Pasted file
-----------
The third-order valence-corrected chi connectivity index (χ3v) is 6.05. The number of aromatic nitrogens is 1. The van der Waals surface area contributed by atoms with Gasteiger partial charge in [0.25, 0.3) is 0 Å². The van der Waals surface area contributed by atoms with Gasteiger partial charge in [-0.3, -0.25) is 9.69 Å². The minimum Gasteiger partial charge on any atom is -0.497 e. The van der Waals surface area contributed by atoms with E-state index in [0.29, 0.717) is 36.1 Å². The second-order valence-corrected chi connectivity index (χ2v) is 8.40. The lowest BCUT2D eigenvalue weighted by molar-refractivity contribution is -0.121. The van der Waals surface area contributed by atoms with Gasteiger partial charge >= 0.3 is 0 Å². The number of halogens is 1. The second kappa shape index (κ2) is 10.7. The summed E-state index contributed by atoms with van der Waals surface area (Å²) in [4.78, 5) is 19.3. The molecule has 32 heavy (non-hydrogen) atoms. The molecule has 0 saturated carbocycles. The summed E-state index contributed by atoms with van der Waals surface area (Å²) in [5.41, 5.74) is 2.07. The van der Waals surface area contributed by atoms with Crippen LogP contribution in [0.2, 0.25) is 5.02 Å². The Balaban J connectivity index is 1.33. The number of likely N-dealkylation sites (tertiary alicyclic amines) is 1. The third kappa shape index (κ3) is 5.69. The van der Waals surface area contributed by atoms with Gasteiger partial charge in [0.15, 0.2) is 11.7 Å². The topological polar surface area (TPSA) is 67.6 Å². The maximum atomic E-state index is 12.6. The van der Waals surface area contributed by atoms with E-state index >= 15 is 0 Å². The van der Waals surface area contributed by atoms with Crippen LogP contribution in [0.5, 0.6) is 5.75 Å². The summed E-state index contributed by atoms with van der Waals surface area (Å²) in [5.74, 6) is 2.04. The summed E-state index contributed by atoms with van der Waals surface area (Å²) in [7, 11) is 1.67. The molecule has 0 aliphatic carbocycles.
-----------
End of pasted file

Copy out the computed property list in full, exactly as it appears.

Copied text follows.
The third-order valence-corrected chi connectivity index (χ3v) is 6.05. The number of aromatic nitrogens is 1. The van der Waals surface area contributed by atoms with Gasteiger partial charge in [0.25, 0.3) is 0 Å². The van der Waals surface area contributed by atoms with Gasteiger partial charge in [-0.3, -0.25) is 9.69 Å². The minimum Gasteiger partial charge on any atom is -0.497 e. The van der Waals surface area contributed by atoms with E-state index in [0.29, 0.717) is 36.1 Å². The second-order valence-corrected chi connectivity index (χ2v) is 8.40. The lowest BCUT2D eigenvalue weighted by molar-refractivity contribution is -0.121. The van der Waals surface area contributed by atoms with Gasteiger partial charge >= 0.3 is 0 Å². The number of halogens is 1. The second kappa shape index (κ2) is 10.7. The summed E-state index contributed by atoms with van der Waals surface area (Å²) in [4.78, 5) is 19.3. The molecule has 32 heavy (non-hydrogen) atoms. The molecule has 0 saturated carbocycles. The summed E-state index contributed by atoms with van der Waals surface area (Å²) in [5.41, 5.74) is 2.07. The van der Waals surface area contributed by atoms with Crippen LogP contribution in [0.2, 0.25) is 5.02 Å². The Balaban J connectivity index is 1.33. The number of likely N-dealkylation sites (tertiary alicyclic amines) is 1. The third kappa shape index (κ3) is 5.69. The van der Waals surface area contributed by atoms with Gasteiger partial charge in [0.15, 0.2) is 11.7 Å². The topological polar surface area (TPSA) is 67.6 Å². The maximum atomic E-state index is 12.6. The van der Waals surface area contributed by atoms with E-state index >= 15 is 0 Å². The van der Waals surface area contributed by atoms with Crippen LogP contribution in [0.5, 0.6) is 5.75 Å². The summed E-state index contributed by atoms with van der Waals surface area (Å²) in [5.74, 6) is 2.04. The summed E-state index contributed by atoms with van der Waals surface area (Å²) in [7, 11) is 1.67. The molecule has 0 aliphatic carbocycles.